A "culture of silence" and deference to "political conservatism" has infected the Canadian Conference of Catholic Bishops (CCCB), charges the head of the Jesuit-founded Centre Justice et Foi (Justice and Faith) in Montreal.
In an open letter to CCCB president Archbishop Richard Smith, Elisabeth Garant said the elimination of the CCCB's post of senior advisor for social justice, delaying and blunting the Canadian Catholic Organization for Development and Peace's fall education campaign, inviting Immigration and Citizenship Minister Jason Kenney to a private meeting and not criticizing refugee policy reforms amount to a "serious step back away from the rich Church tradition of social justice."
However, the CCCB, in a Nov. 16 news release, says it remains committed to social justice causes, both in Canada and around the world.
When the conference changed its governance structures several years ago, it opted to keep its Commission for Justice and Peace as one of only three commissions, the release noted.
Garant served five years as a member of the justice and peace commission.
She accuses the bishops of cozying up to the Conservative government because, she said, the CCCB has not engaged the Canadian government on an issue of social justice since December 2010.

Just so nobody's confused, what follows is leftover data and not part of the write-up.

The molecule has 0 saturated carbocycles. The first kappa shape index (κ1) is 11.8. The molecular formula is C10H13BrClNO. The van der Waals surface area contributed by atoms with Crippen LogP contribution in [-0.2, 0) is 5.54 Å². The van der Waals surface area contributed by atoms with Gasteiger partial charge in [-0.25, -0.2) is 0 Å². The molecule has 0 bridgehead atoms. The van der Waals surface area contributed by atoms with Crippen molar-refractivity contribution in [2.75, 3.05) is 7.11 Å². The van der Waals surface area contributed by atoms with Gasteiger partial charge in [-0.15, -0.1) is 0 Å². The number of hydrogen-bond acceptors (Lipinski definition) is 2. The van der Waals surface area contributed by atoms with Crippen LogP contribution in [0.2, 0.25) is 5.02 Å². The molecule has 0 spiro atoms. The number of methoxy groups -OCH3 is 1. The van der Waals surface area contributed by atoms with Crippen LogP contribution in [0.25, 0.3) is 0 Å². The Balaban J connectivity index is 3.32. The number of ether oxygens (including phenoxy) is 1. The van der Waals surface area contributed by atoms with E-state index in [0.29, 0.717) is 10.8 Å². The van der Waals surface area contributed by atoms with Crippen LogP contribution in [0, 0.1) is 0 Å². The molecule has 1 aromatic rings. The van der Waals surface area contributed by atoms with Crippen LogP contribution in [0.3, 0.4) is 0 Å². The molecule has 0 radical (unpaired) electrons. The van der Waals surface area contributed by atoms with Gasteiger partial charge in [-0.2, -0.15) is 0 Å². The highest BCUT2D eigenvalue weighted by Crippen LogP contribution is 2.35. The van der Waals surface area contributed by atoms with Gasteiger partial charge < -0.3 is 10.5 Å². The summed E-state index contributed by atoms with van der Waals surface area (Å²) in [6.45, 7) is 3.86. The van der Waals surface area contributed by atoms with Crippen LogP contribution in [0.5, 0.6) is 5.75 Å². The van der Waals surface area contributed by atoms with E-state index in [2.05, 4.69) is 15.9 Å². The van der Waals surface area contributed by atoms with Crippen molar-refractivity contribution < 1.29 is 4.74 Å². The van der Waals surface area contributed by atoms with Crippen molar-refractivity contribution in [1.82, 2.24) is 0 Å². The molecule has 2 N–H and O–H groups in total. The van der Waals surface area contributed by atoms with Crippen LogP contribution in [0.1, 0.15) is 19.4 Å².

At that time, Kenney dismissed a letter from the bishops' justice and peace commission as another in "a long tradition of ideological bureaucrats who work for the bishops' conference producing political letters signed by pastors who may not have specialized knowledge in certain areas of policy."
"From that moment we observe a silence," said Garant. "Why are we silent on things that are not our personal issues but that we think for the common good we need to talk about?"
She also questions the CCCB for laying off social justice advisor Francois Poitras to help get its finances in order.
The CCCB release said the second phase of restructuring the conference included the elimination of 18 positions and the addition of three new jobs.
"This restructuring process aims to make the CCCB more efficient, less costly and better equipped," it says. It will "allow the CCCB to respond in a more timely and efficient manner to the many social justice issues of the hour."
The bishops remain committed to justice issues and are currently "continuing to encourage" the federal government on a number of justice-related issues, states the release.
It also cited a number of justice-related coalitions and activities of the conference and noted that its recent plenary included two analytical reflections on the current economic situation.
Garant also disputes the CCCB's explanation behind the delay of the Development and Peace fall campaign.
In a joint letter, the CCCB and Development and Peace said the campaign was delayed and modified because "concern was expressed that elements of the original materials could be a source of division among bishops, priests, parishioners and donors."
"They are saying they do that for the sake of some faithful who will be hurt," said Garant. "There's no real proof of what they are talking about."